To ensure good production values, Tony and John recruited Alan Luckett, former head of video with Rover group, the car manufacturer. It is somehow fitting that the Rover car company had its origins in the Rover safety bicycle. Alan is a skilled video editor and for these interviews used cutting-edge digital editing equipment, at a time when analogue was still widely used.
Tony and John researched their subjects carefully and spent a lot of time gathering material for cutaway shots. John did the interviews on camera and Tony did the camera and sound work. Most production and direction was by Tony. Alan did most of the editing and graphics, and contributed many good ideas to the productions.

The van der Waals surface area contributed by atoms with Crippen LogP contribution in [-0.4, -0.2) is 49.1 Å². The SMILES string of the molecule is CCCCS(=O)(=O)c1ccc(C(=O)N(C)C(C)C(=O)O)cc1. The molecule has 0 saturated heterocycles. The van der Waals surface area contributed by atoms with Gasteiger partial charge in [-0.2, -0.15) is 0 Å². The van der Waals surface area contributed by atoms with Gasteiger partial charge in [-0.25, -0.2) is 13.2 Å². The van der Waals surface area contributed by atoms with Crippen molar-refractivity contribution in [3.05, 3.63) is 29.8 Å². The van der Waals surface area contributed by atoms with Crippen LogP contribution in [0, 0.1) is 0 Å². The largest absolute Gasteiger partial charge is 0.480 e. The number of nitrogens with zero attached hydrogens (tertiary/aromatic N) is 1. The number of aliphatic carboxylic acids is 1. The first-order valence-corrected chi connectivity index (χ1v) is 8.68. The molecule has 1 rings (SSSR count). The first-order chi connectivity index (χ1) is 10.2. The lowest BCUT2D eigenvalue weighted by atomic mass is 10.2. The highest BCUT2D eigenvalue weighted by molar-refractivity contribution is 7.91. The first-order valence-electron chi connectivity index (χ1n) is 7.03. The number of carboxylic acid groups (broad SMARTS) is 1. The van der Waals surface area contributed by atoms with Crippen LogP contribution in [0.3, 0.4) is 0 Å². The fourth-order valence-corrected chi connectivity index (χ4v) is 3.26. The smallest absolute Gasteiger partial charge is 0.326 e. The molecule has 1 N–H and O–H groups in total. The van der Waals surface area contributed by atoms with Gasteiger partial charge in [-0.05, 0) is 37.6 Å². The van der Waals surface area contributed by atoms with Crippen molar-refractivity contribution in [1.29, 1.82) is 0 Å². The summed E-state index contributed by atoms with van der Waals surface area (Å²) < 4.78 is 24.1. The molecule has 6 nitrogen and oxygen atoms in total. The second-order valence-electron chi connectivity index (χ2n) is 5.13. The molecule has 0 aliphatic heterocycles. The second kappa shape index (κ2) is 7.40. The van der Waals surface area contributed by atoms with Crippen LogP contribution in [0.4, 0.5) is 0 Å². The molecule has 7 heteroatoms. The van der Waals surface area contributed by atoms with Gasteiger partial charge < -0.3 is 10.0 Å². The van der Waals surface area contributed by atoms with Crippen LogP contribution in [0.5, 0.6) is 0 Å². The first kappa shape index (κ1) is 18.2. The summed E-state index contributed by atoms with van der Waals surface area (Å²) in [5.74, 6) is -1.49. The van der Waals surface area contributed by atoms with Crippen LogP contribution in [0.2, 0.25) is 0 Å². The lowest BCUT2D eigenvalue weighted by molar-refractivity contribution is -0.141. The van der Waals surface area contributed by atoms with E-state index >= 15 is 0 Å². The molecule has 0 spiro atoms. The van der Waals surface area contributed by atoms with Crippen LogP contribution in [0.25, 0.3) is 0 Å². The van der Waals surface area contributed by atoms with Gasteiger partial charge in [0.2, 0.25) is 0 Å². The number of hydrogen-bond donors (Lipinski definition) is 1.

The recordings were a labour of love for all involved. However, to recover some of the costs incurred, VHS copies of most of the videos were put on sale. You can buy these from the Veteran-Cycle Club and, in the case of the Alex Moulton interview, from the Moulton Bicycle Company. Please note that the David Duffield interview exists only in audio form. Also, the John Pinkerton video has not yet been released.
The files here are from the soundtracks of the videos. They are made available, free of charge, for private and non-commercial use. We hope you enjoy them. In February 2015, we added the new Vic Nicholson interview, which exists in audio form only.
Listen to the soundtracks